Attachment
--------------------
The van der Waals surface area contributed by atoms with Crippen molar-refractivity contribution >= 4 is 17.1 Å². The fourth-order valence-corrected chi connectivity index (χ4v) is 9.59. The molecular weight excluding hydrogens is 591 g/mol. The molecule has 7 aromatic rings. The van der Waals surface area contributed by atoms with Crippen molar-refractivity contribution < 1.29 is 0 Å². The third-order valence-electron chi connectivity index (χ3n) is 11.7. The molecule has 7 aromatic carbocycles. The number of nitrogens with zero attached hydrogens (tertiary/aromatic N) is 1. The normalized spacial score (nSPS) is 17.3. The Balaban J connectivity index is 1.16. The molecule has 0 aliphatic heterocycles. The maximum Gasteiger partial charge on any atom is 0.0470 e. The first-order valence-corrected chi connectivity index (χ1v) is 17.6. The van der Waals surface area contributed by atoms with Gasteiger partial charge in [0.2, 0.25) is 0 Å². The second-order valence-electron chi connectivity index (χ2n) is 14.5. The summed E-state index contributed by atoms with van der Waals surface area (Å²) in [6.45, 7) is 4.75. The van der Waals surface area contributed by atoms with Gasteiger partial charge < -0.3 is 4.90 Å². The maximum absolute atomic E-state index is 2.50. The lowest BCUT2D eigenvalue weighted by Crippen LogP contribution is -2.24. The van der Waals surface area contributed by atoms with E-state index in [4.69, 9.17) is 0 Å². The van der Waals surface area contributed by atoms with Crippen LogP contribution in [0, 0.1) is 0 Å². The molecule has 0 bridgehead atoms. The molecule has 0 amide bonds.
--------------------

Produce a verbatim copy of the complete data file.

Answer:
The van der Waals surface area contributed by atoms with Crippen molar-refractivity contribution >= 4 is 17.1 Å². The fourth-order valence-corrected chi connectivity index (χ4v) is 9.59. The molecular weight excluding hydrogens is 591 g/mol. The molecule has 7 aromatic rings. The van der Waals surface area contributed by atoms with Crippen molar-refractivity contribution < 1.29 is 0 Å². The third-order valence-electron chi connectivity index (χ3n) is 11.7. The molecule has 7 aromatic carbocycles. The number of nitrogens with zero attached hydrogens (tertiary/aromatic N) is 1. The normalized spacial score (nSPS) is 17.3. The Balaban J connectivity index is 1.16. The molecule has 0 aliphatic heterocycles. The maximum Gasteiger partial charge on any atom is 0.0470 e. The first-order valence-corrected chi connectivity index (χ1v) is 17.6. The van der Waals surface area contributed by atoms with Gasteiger partial charge in [0.2, 0.25) is 0 Å². The second-order valence-electron chi connectivity index (χ2n) is 14.5. The summed E-state index contributed by atoms with van der Waals surface area (Å²) in [6.45, 7) is 4.75. The van der Waals surface area contributed by atoms with Gasteiger partial charge < -0.3 is 4.90 Å². The maximum absolute atomic E-state index is 2.50. The lowest BCUT2D eigenvalue weighted by Crippen LogP contribution is -2.24. The van der Waals surface area contributed by atoms with E-state index in [4.69, 9.17) is 0 Å². The van der Waals surface area contributed by atoms with Crippen LogP contribution in [0, 0.1) is 0 Å². The molecule has 0 bridgehead atoms. The molecule has 0 amide bonds.